November 1, 2011

A Different Point of View

Here I am, returning at last to the questions on You Haven't Got an Appointment! The next one I was going to answer is Yaasha Moriah's first:

As a female, how do you craft your male characters in a way that is true to the male perspective? How do you know if you have their viewpoints right and are not carrying feminine elements into their characters?

Yet another question that I am very excited to answer - you gals have done a grand job coming up with applications for the Circumlocution Office. Yaasha's is particularly applicable, as the protagonists of my last novel and my current one have been men; and in The White Sail's Shaking I have to write from Tip's perspective in some scenes and Marta's perspective in others. And it can be awfully hard.

So, how do I write from a male perspective. First off, I have to say that I find it easier than writing from a female perspective. That may seem odd, and frankly I haven't quite figured it out myself. The best way I can explain it is that men are much more concrete, logical, A-B-C thinkers and so their point-of-view is easier to demonstrate, whereas women tend to be more visceral and (let's face it) illogical. Balancing a woman's emotions with her thought processes is a much more delicate business than threading a man's feelings through his actions, at least for me. Because I do less in the way of character sketches and character "crafting" than some writers, I have difficulty explaining the ins and outs of how I manage a man's perspective, but here is what I have to offer.

Observe. As a female writer, observe the men in your life - brothers, fathers, husbands - and how they interact with the world. Also, observe the male characters in good, solid literature. An excellent example, albeit somewhat hackneyed, is Mr. Darcy of Pride and Prejudice fame: he is a strong, silent type, but he is also shy and uncertain when it comes to his relationship with Elizabeth Bennet. Men do have emotions. In some ways, the very fact that those emotions tend to be steadier than a woman's make them more powerful; if you've ever seen a grown man cry, you know what I mean. Characteristics of men and women are not cut and dry; both are made in the Image of God, and they share elements.

Just write. Write your character as he is, and then sit back and analyze it. Critiquing him before you even write two scenes with him in them will probably not help; writing a character, I find, is the best way to work out their kinks and quirks. Also, the more male characters you write the better you are likely to become at discovering how to do it without either making their point of views too feminine or making them stereotypically masculine. Practice makes almost-but-not-really perfect, after all.

Get others to help. My dad is my best critic. Some people won't show others their novel until they are finished; I like to give my dad chapters as I write. He'll tell you (or maybe he wouldn't, but he tells me) that I tend to make my male characters too pacifistic in the first draft*, and he helps me iron that out in the second. Having him read my stories is extremely helpful and fun, and gives me, well, a different perspective. So if at all possible, I advise getting a father or brother or husband to critique your writing for you. It's extremely embarrassing at first, I will grant, but it pays off in the end and becomes enjoyable as you get used to it.

I don't know how well that answers your question, Yaasha, but I hope it does! I had fun scribbling up some semblance of a reply, and I hope to answer your other one soon.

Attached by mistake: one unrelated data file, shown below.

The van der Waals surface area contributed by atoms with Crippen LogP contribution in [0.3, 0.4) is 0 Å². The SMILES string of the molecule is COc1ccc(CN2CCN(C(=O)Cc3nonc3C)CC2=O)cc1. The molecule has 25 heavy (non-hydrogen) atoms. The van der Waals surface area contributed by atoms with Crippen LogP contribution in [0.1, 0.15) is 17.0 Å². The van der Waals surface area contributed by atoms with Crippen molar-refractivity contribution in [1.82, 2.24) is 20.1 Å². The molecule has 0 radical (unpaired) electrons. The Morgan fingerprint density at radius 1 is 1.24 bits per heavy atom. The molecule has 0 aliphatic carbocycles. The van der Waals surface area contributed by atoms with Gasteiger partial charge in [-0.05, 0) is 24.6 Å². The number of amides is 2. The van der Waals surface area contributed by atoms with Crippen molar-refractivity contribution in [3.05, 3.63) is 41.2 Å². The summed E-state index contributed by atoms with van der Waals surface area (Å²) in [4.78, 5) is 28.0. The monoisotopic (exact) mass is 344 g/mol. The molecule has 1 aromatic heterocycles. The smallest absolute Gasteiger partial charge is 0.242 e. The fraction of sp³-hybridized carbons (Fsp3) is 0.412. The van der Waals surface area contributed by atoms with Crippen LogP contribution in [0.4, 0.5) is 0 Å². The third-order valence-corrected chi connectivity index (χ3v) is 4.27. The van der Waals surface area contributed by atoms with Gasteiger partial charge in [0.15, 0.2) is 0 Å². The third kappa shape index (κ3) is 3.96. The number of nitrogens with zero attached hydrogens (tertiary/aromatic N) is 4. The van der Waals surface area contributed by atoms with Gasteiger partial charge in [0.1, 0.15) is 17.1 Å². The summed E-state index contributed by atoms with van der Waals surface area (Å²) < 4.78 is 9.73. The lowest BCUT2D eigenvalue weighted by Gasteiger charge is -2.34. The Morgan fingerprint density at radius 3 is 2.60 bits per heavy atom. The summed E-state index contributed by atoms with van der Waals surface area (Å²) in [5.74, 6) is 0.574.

*but just wait until you get to the duel, Dad.

art by Chris Rawlins, deviantART

13 comments:

  1. Abigail, so excited you answered this question, because this is something I've been working on diligently for the past few years. The first time I ever showed a few chapters of a work-in-progress to an adult writing friend, his most prominent comment was: "Your guys all act like teenage girls!" Initially deflated, I swore I'd correct that weakness!

    The first and the last tips you gave were pretty much what I've been practicing so far: observing men and asking for their input. My dad, like yours, is very critical (in a good way) and honest. Only recently he mentioned that one of the stories that he reviewed for my blog wasn't quite true to "the male ego" (as he put it). This left me highly dissatisfied and, once again, I swore I'd keep working on it.

    Your middle tip, about allowing the male character to develop as you write is something that I needed to hear! I'm a perfectionist and I tend to get irritated if I can't get it right the FIRST time. But you're so right; every time I've just worked with a male character for a long time, I find that he becomes more real and it's easy to go back and make a few corrections to make him more consistent with his "later self."

    Thanks for your discussion on this topic, Abigail! Writing can be a little like self-inflicted solitary confinement, so I love hearing what develops from other writers' experiences!

    P.S. Maybe this sounds crazy, but when I read "For Young Women Only" by Shaunti Feldhahn and Lisa A. Rice, I learned a lot about the thought processes of guys. It's been helping with this area of my writing!

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  2. This is interesting Abigail, I tend to prefer writing male protagonists better as well. :D

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  3. Very good tips. Most of my writing happens from a male POV...

    And as to what your dad said about your male characters...I've heard it from my dad, too. And my response was the same--"Wait until you get to the duel!" :)

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  4. Writing male characters isn't really something I've done before, but I'm going to have to deal with it soon in my current project. I also have the joy of starting out with a character who has serious attitude issues and anger problems. Fun. So now I have to figure out not only how to write a male mind, but a twisted male mind.

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  5. I can understand about writing male characters being easier. I never have a problem with making them manly...which is REALLY weird, cuz I'm a girly girl, fashionesta, and lover of pink. Oh well, guess I'm just a oddness of nature. But, male characters are so, easy. THey never throw fits about having to die, and cause me the least amount of trouble. I love my men almost as much, if not more, then my girls!